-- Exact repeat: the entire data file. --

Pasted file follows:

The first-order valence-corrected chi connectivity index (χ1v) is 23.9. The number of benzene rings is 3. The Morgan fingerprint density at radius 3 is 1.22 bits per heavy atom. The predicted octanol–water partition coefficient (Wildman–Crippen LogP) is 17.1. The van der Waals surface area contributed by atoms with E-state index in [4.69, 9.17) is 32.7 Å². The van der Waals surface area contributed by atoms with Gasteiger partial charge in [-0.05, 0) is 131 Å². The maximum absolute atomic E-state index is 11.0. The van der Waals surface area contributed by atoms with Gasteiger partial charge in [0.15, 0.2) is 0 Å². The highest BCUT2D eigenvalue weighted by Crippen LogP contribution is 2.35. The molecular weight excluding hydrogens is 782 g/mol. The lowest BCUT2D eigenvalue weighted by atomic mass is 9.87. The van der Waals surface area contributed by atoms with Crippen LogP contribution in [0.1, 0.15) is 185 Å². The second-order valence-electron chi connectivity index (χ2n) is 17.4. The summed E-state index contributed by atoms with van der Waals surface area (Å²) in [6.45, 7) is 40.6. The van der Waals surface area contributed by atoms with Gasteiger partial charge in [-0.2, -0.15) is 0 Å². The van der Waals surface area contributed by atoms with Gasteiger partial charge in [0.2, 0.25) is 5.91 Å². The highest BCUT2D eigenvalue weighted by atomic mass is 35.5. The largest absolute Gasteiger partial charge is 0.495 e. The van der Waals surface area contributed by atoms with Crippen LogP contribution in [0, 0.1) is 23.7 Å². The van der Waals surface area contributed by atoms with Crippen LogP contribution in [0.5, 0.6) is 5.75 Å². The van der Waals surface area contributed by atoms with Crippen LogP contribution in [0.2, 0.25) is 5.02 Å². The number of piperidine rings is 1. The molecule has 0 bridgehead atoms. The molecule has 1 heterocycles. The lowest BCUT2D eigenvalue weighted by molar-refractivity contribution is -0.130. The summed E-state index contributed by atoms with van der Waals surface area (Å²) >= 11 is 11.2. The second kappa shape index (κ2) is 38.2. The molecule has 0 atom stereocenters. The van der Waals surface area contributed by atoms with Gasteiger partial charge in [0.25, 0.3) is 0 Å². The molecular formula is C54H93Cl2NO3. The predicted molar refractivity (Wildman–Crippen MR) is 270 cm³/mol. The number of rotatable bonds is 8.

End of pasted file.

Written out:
The first-order valence-corrected chi connectivity index (χ1v) is 23.9. The number of benzene rings is 3. The Morgan fingerprint density at radius 3 is 1.22 bits per heavy atom. The predicted octanol–water partition coefficient (Wildman–Crippen LogP) is 17.1. The van der Waals surface area contributed by atoms with E-state index in [4.69, 9.17) is 32.7 Å². The van der Waals surface area contributed by atoms with Gasteiger partial charge in [-0.05, 0) is 131 Å². The maximum absolute atomic E-state index is 11.0. The van der Waals surface area contributed by atoms with Gasteiger partial charge in [0.15, 0.2) is 0 Å². The highest BCUT2D eigenvalue weighted by Crippen LogP contribution is 2.35. The molecular weight excluding hydrogens is 782 g/mol. The lowest BCUT2D eigenvalue weighted by atomic mass is 9.87. The van der Waals surface area contributed by atoms with Crippen LogP contribution in [0.1, 0.15) is 185 Å². The second-order valence-electron chi connectivity index (χ2n) is 17.4. The summed E-state index contributed by atoms with van der Waals surface area (Å²) in [6.45, 7) is 40.6. The van der Waals surface area contributed by atoms with Gasteiger partial charge in [-0.2, -0.15) is 0 Å². The van der Waals surface area contributed by atoms with Gasteiger partial charge in [0.2, 0.25) is 5.91 Å². The highest BCUT2D eigenvalue weighted by atomic mass is 35.5. The largest absolute Gasteiger partial charge is 0.495 e. The van der Waals surface area contributed by atoms with Crippen LogP contribution in [0, 0.1) is 23.7 Å². The van der Waals surface area contributed by atoms with Crippen LogP contribution in [0.5, 0.6) is 5.75 Å². The van der Waals surface area contributed by atoms with Crippen LogP contribution in [0.2, 0.25) is 5.02 Å². The number of piperidine rings is 1. The molecule has 0 bridgehead atoms. The molecule has 1 heterocycles. The lowest BCUT2D eigenvalue weighted by molar-refractivity contribution is -0.130. The summed E-state index contributed by atoms with van der Waals surface area (Å²) >= 11 is 11.2. The second kappa shape index (κ2) is 38.2. The molecule has 0 atom stereocenters. The van der Waals surface area contributed by atoms with Gasteiger partial charge in [0.25, 0.3) is 0 Å². The molecular formula is C54H93Cl2NO3. The predicted molar refractivity (Wildman–Crippen MR) is 270 cm³/mol. The number of rotatable bonds is 8.